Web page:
World Vision’s child sponsorship program has been part of my life for nearly two decades. My dad started working at World Vision when I was 9 years old. I’ve worked here for nearly five years now, and my husband and I sponsor three children of our own.
We love getting letters, drawings, photos, and progress reports from the children in our global family. And we love sending them cards, pictures, small packages, and the occasional extra gift.
But even as a staff person and a longtime child sponsor, I’ve still asked myself: What does sponsorship actually do? How does it actually work?
In putting this blog post together, I’ve learned that, in a nutshell, sponsorship connects you with a child in need and empowers the child’s community to become healthy, safe, and self-reliant, breaking the cycle of poverty.
It’s not a handout. It’s more like a hand up. By helping to provide access to life essentials, we, as sponsors, don’t just “give away” our money and cross our fingers. We actually help World Vision in giving the entire community of our sponsored child a “boost” up and out of poverty.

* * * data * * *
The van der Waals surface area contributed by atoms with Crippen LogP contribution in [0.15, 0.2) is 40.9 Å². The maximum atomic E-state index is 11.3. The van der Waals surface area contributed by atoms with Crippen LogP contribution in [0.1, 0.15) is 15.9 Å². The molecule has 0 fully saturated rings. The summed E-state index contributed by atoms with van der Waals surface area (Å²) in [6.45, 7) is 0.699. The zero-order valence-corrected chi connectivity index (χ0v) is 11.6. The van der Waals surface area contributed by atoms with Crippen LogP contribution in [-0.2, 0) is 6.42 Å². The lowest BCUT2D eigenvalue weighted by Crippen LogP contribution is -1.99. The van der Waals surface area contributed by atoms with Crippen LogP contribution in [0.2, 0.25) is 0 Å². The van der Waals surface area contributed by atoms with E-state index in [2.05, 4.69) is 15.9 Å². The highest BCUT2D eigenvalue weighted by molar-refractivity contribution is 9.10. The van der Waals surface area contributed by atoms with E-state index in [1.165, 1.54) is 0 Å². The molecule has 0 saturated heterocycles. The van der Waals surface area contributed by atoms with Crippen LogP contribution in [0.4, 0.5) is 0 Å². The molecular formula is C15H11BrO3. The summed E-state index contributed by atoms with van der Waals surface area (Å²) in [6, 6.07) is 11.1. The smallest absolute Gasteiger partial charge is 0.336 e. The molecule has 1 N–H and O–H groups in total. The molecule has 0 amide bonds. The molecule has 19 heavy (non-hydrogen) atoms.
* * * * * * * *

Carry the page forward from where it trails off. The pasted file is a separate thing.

In order for children to experience life in all its fullness, they must have reliable access to all of the essentials for life: clean water, a secure source of food, healthcare, education, etc. That’s why World Vision takes an integrated approach to helping our sponsored children’s communities become whole, because each piece of this puzzle intertwines with the others.
Clean water: This is often where our work starts. Simply providing access to clean water, sanitation, and hygiene can cut a community’s child death rate by more than half.
Food security: We help farming families learn better crop cultivation and food storage techniques, provide essentials like seeds and tools, and distribute food aid to help make sure that children get the nutrition they need.
Health care: We help to make basic health care accessible by stocking health clinic shelves with medicine, training parents and health workers to treat illness, and coordinating HIV-prevention education and care for those affected by HIV and AIDS.